I have never had it but Lady Hillary says it's very good. Says that she had it as a cold soup.


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Subject: RE: BS: Recipes - what are we eating?
From: Mrrzy
Date: 10 Jun 20 - 10:10 PM

Broiled for the first time ever. Small flames.


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Subject: RE: BS: Recipes - what are we eating?
From: EBarnacle
Date: 10 Jun 20 - 03:49 PM

Well, I wanted a snack so I opened one of the sealed jars of pickled shad. As expected, the bones had completely dissolved. So had the meat. The smell was fine, with the slight foulness that was present in the beginning completely gone. I spread it on a slice of plain matzoh and the taste was really luscious.
I might use a bit less vinegar if I ever do this again, though. As mentioned, the meat just does not stand up to pickling.


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Subject: RE: BS: Recipes - what are we eating?
From: Thompson
Date: 10 Jun 20 - 02:19 PM

Advice, please. Desperate for anchovies, a couple of which I throw into all kinds of dishes but especially into lamb stew, I turned to Amazon.
Reader, I bought a kilo.
They just arrived, and to my horror, turned out to be preserved in salt, rather than oil - well, they said preserved in salt, but I assumed this meant salt and then oil.
But… opening them in horror, to take out a few to be going on with and reseal the big jar, I discovered - they're absolutely fecking delicious. I can't stop licking my fingers. So sweet and gently salty. Oh. My. God. Now I know why the Romans wanted garum in everything. I'll be hard put to it not to put them in everything from ice cream to porridge.
But what are they normally used in? Italian people and Italianite cooks, help, please!


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Subject: RE: BS: Recipes - what are we eating?
From: Charmion
Date: 10 Jun 20 - 10:55 AM

It's over 30 degrees Celsius and steamy, so last night we had spatchcocked chicken and grilled asparagus off the barbie. The kitchen stove is staying off until the weather breaks.

Grilled asparagus is supposed to be easy, but it's tricky. The websites with advice on such matters say two to three minutes, turn once, two to three minutes more, but the shoots were still rather too solid to the tooth. Next time, I think I'll turn again and give it about another two minutes.

Roast chicken should rest before carving anyway, and grilling the veg gives me something to do while I wait. Something besides drooling, that is.


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Subject: RE: BS: Recipes - what are we eating?
From: Mrrzy
Date: 08 Jun 20 - 07:57 PM

Nothing on my plate tonight as the zoom sing thing lasted all the way to my neighborhood assoc meeting going on now.


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Subject: RE: BS: Recipes - what are we eating?
From: Donuel
Date: 08 Jun 20 - 07:56 PM

Its a one of a kind and as such I proposed marrige at Giordanos, as well as my father did 28 years before me.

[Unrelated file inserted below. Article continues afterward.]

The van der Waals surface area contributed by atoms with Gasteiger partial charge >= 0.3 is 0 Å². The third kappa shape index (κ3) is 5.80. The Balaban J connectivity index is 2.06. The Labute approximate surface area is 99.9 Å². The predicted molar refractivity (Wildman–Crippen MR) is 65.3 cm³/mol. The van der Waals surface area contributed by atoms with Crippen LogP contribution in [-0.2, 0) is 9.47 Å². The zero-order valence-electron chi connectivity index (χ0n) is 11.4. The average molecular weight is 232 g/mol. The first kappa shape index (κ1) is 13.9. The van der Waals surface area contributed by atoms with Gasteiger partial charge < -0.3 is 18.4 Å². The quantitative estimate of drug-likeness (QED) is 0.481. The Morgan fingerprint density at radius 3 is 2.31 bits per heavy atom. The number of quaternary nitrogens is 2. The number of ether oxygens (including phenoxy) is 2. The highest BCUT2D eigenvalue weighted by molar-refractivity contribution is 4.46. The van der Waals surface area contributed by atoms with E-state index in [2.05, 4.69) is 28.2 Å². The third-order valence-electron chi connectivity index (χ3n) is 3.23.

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Subject: RE: BS: Recipes - what are we eating?
From: Steve Shaw
Date: 08 Jun 20 - 04:37 PM

If that's a quiche, it's a bit garish. As a real man I eat quiche in secret only. But I can't see me eating that one. A side view of a wedge of it might reveal more. But one thing's for sure: it's no pizza.


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Subject: RE: BS: Recipes - what are we eating?
From: Raggytash
Date: 08 Jun 20 - 04:17 PM

That looks like a quiche to me and as we say on this side of the pond "real men don't eat quiche"


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Subject: RE: BS: Recipes - what are we eating?
From: Stilly River Sage
Date: 08 Jun 20 - 11:53 AM

To return to an old thread of mine, broccoli cornbread is good with a meal, or sometimes a small piece by itself as a meal when you don't feel like eating much (hot weather).


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Subject: RE: BS: Recipes - what are we eating?
From: Charmion
Date: 08 Jun 20 - 10:26 AM

That is not pizza as you know it, Steve, but it is indeed pizza as it is made and sold in great heaps on this side of the Herring Pond.

I wouldn't eat it, either.


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Subject: RE: BS: Recipes - what are we eating?
From: Steve Shaw
Date: 07 Jun 20 - 02:24 PM

That is not a pizza.


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Subject: RE: BS: Recipes - what are we eating?
From: Donuel
Date: 07 Jun 20 - 01:50 PM

https://giordanos.com/our-story/


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Subject: RE: BS: Recipes - what are we eating?
From: Donuel
Date: 07 Jun 20 - 01:42 PM

At about 2 inches thick of incredible ingredients in the deep dish this is the best pizza I have ever had. the crust is heavenly


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Subject: RE: BS: Recipes - what are we eating?
From: Thompson
Date: 07 Jun 20 - 12:36 PM

Mizuna (correctly pronounced MEEzoona) is a Japanese vegetable. Easy peasy to grow.


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Subject: RE: BS: Recipes - what are we eating?